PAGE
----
COMMAND CHECK FOR CLEVINGER
Clevinger did not have his best stuff on the night, but he did what good starting pitchers do and minimized the damage that he caused. Three double plays behind him helped to keep the Astros contained, but as has been the case at times for Clevinger this season, walks would come back to bite him. Coming off of his first start of the season with no walks, he gave up four on Friday, despite throwing just 38 of his 106 pitches for balls. He allowed eight hits, struck out six, and was charged with three runs in total while taking his first loss of the 2018 season.
“That’s unfortunate that happened,” said Francona about the two walks given up by Clevinger that came around to score in the game-changing seventh. “I didn’t think he just shied away though. I think he just missed his spots.”
“I feel like I was kind of erratic at times,” said Clevinger after the game. “I made some pitches, and the defense was there to back me up.”
The Indians and Astros will continue their long stretch of May games against one another on Saturday afternoon in a 4:10 PM ET start.
Kluber has won six of his last seven starts this season, including his last against Kansas City when he matched a season-low with four strikeouts while firing seven innings of two-run baseball (neither was earned). He is 5-3 with a 3.26 ERA against Houston in his career, but has lost each of his last two starts at Minute Maid Park. Keuchel, who is playing well again ahead of his free agency this fall, is the AL’s loss leader but has a 3.10 ERA and a 1.10 WHIP on the year. He has enjoyed pitching against Cleveland in his career, posting a 4-0 record with a 2.21 ERA and a 1.21 WHIP in six games (five starts). He earned a win against Texas in his last start, allowing three hits and a walk in seven scoreless innings.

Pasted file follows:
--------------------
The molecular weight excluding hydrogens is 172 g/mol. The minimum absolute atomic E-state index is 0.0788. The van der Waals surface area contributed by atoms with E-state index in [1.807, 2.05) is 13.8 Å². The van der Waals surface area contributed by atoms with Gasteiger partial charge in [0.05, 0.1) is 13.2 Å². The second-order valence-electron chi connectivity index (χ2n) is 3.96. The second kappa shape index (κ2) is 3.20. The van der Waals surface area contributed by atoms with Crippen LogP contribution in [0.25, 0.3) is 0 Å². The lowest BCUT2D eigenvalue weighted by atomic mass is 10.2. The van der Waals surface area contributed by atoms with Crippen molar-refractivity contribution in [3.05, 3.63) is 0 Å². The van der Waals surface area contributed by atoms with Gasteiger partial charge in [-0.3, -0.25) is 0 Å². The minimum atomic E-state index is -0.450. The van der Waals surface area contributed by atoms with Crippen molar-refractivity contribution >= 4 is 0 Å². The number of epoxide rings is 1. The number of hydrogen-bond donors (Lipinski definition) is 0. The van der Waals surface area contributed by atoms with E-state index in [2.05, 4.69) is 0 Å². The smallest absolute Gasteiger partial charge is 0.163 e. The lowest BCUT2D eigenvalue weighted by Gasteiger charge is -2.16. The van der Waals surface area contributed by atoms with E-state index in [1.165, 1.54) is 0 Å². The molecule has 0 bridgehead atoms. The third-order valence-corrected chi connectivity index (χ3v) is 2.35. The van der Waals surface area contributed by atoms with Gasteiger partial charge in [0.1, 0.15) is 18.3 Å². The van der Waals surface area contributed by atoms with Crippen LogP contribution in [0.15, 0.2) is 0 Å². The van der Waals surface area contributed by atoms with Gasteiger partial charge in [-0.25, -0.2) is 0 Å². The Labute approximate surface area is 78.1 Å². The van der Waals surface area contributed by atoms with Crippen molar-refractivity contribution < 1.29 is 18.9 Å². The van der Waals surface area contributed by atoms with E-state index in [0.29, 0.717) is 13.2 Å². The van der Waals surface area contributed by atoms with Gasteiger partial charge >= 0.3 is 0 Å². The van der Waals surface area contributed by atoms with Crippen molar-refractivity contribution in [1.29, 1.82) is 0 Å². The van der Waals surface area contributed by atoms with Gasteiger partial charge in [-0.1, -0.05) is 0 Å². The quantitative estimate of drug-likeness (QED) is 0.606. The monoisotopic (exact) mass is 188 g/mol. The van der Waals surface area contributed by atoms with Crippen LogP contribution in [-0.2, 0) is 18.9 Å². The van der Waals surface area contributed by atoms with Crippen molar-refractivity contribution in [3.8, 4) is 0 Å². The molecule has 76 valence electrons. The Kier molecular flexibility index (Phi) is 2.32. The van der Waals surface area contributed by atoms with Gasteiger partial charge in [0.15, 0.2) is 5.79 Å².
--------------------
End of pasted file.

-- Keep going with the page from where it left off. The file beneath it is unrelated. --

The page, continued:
Friday morning we revealed this weekend’s set of Tribe Trivia questions. Following is the question and answer to the first of three trivia pieces, plus a reminder of Saturday’s question.
The Astros have three pitchers in their bullpen who have pitched in the Indians organization. One left via Rule 5 selection prior to pitching for the Indians, one was part of the Bauer trade with Cincinnati and Arizona, and the third was passed last season by Bryan Shaw for the all-time franchise record for career holds.
The Indians and Astros have four of the top eleven picks overall from the 2011 draft class on their rosters (two each) and all are serving big roles for their respective clubs.